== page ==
An ESA astronaut will remotely control a prototype lunar rover from orbit as part of a full test this week,media reported. On November 18, 2019, Luca Parmitano took a half-hour remote control of the Analog-1 rover from the International Space Station (ISS), 250 miles (400 kilometers) above Earth, allowing it to bypass the Dutch barrier route. This is a preliminary systematic test of the technology that could one day be used for long-range exploration of the moon and Mars.
At current levels of technology, there are only two strategies to choose from for lunar and planetary mission planners. On the one hand, they can send astronauts to the ground, or they can send robotic explorers. The problem is that both approaches have their own advantages and disadvantages.
Astronauts are smarter and more flexible than robots when dealing with missions, but sending them to the surface of the moon or Mars is extremely dangerous and expensive. Robots, on the other hand, are much cheaper and safer, but it can take weeks to complete what humans can do in minutes.
Analog-1 is a combination of the advantages of both approaches. Currently, missions to the moon and beyond must be almost entirely autonomous, because the time difference is too large to be directly controlled. Commands sent to the rover will take a second and a half, while orders sent to Mars will take several minutes.
THE METHOD IS BEING TESTED BY ESA BY SENDING A ROBOTIC ROVER FROM AN ORBITING SPACECRAFT OR GROUND-BASED BASE, WHERE ASTRONAUTS CAN CONTROL IT DIRECTLY WITH A SMALL DELAY. To solve this problem, the Analog-1 system’s control system has a joystick with six degrees of freedom that contains forced feedback, so that the human controller can feel directly the pressure on, for example, on the robotic arm, and react immediately.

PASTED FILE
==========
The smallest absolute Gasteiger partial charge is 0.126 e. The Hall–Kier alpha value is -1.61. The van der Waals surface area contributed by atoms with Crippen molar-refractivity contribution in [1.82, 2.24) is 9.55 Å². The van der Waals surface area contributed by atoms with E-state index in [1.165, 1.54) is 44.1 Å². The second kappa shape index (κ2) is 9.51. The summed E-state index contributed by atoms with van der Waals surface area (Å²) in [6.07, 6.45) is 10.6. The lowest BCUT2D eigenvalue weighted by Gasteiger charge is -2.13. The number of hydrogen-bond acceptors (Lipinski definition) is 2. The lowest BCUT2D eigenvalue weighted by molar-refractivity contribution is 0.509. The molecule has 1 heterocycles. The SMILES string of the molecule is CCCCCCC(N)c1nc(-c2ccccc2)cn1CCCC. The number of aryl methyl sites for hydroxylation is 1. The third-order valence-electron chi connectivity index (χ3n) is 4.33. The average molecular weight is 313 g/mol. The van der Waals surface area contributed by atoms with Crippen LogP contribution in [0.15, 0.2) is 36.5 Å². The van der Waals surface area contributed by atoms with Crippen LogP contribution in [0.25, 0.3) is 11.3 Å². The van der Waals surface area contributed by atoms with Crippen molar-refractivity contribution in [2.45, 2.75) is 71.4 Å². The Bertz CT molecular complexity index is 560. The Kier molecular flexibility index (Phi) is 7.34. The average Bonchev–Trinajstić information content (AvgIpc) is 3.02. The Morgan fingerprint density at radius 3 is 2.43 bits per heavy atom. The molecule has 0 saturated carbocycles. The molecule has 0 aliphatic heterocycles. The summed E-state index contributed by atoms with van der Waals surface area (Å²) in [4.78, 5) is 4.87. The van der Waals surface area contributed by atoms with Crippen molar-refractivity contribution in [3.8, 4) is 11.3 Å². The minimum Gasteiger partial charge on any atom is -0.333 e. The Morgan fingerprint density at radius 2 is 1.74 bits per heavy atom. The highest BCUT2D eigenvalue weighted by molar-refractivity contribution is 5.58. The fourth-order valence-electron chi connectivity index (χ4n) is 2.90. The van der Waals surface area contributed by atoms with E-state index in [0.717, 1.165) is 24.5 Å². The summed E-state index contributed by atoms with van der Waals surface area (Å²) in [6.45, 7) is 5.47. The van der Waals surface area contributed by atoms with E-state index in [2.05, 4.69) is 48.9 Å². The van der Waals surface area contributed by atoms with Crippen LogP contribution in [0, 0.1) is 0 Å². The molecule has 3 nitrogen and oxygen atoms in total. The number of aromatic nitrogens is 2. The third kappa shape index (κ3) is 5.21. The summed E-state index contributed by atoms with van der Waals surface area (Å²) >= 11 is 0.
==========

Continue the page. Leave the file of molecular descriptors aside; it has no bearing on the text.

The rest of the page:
“Even on the moon, it takes hours to prepare an astronaut for a mission,” said Jessica Grenouilleau, head of the Meteron project at ESA’s exploration systems group. If astronauts can control nearby robots, they can achieve more goals in terms of the safety and comfort of their bases or orbiting spacecraft. The first tests showed excellent adaptability between astronauts and robotic systems, making this combination better in all missions. “
The initial test was a simple, planned list of actions, but the full test, scheduled to begin on November 25 (11:00 a.m. CET) (10:00 GMT), will allow Parmitano to remotely control the rover at the European Astronaut Center in Cologne, Germany. Move the rover to three locations.